Meanwhile, the members of Congress who caused the whole fiasco will still
be getting their regular paychecks. The staffers who work for them
considered nonessential government employees probably won`t. They`re among
the estimated 800,000 federal workers who could be furloughed during the
shutdown.

And you can forget about getting new passports and visas, going to court
for bankruptcy cases or getting your mortgage application approved, because
if the government shuts down, all of that would be going away too -- along
with the pandas.

Here with me now: Ari Melber, host of MSNBC`s "THE CYCLE" and correspondent
for "The Nation"; Carmen Wong Ulrich, who`s host of "Marketplace Money" on
APM; Susan Del Percio, Republican strategist and totally responsible for
the government shutdown --

(LAUGHTER)

HARRIS-PERRY: She`s also an MSNBC contributor.

And Cristina Beltran, associate professor of social and culture analysis at
New York University and the author of "The Trouble with Unity."

So, Ari, let me start with you.

You know, we`re sort of teasing about the panda cam, in part because, as
we`ve been talking about the shutdown, we keep trying to express how
critical, how important, how relevant it is. And then I just -- I was
like, all right. Let`s just give up and talk about something people
actually care about, like the panda cam.

ARI MELBER, "THE CYCLE": Well, it also helps set up some ads that you,
MHP, can run against the Republicans.

HARRIS-PERRY: Republicans hate panda!

SUSAN DEL PERCIO, MSNBC CONTRIBUTOR: The panda was in the Adorable Care
Act.

(LAUGHTER)

CARMEN WONG-ULRICH, HOST, "MARKETPLACE MONEY" ON APM: It`s black and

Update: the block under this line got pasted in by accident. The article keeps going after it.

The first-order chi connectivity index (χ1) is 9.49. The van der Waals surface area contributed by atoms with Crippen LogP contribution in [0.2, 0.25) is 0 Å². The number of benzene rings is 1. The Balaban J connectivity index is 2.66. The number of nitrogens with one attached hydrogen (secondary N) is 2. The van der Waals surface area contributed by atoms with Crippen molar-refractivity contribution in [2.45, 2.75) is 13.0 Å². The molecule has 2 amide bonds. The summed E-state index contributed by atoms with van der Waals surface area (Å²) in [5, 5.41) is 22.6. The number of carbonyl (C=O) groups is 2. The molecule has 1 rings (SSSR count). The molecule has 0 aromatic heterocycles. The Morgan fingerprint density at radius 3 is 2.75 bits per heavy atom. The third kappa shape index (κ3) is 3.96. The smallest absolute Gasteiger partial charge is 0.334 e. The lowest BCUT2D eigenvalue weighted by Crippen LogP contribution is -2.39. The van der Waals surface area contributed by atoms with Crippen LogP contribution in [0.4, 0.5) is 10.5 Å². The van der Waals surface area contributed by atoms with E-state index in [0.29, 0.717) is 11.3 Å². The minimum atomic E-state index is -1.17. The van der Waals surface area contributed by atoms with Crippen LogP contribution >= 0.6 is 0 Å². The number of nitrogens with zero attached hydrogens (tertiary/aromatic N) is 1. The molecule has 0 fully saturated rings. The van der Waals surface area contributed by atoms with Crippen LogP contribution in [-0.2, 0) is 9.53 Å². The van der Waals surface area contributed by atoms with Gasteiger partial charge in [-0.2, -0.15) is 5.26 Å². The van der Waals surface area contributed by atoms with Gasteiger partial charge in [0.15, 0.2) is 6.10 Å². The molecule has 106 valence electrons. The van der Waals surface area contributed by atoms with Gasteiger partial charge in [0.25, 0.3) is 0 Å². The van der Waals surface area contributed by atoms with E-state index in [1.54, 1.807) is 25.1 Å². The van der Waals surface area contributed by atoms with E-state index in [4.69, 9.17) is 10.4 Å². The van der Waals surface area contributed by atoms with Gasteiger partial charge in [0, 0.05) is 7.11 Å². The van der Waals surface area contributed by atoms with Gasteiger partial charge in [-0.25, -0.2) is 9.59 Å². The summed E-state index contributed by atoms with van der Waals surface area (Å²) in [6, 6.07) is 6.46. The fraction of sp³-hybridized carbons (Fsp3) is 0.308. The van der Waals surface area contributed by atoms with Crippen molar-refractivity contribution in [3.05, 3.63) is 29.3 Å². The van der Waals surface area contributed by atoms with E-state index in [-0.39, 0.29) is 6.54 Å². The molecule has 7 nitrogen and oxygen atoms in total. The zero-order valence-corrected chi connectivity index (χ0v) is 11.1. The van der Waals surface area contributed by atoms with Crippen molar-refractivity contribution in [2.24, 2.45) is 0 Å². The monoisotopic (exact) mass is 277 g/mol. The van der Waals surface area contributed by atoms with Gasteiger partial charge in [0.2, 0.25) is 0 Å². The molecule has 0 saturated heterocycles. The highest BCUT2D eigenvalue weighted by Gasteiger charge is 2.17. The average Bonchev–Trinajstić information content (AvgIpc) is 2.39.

white!

HARRIS-PERRY: Like the president!

UNIDENTIFIED FEMALE: What?!

HARRIS-PERRY: OK. All right.

MELBER: Give that panda a black and white cookie. I think we did four
panda jokes.

HARRIS-PERRY: We`ve done it. Now we`re done. Yes, it`s OK, here we go.

MELBER: Here`s the facts -- there`s a lot of talk about how John Boehner
needs the Republican caucus and he has to satisfy the Tea Party. That`s
not literally true in terms of the House vote. All he needs is 17
Republicans to come along for a bipartisan funding bill.

HARRIS-PERRY: Yes.

MELBER: What is that funding bill? Well, it`s a continuing resolution,
that`s why they call it a C.R., which means that it`s not actually an
annual budget, it won`t actually solve these problems. It`s a band-aid for
six weeks and we can replay this whole thing over, because that`s what the
Republicans have been pushing.

And what is the funding levels? These are the sequester level funding
cuts, as many members of the House, Democratic side, were saying last night
in the debate.

What does that tell us about the standoff? Republicans won. They beat
Obama on funding and they beat the Democrats on that, to the point that now
the baseline, right, the renewal that we`re talking about, the so-called
new normal is these terrible sequester-level funding cuts, which John
Boehner said when he first made the deal, nobody wants these to happen.
This is just a penalty, an absurd penalty that we will use to get something
else done. We forget all that sometimes.

HARRIS-PERRY: You`ve made such a great point here about the idea of who`s
won.

And, Susan, I want to come to you on this. We did our rhyme to make fun of
Senator Cruz and sort of teasing about this. But I keep wondering if in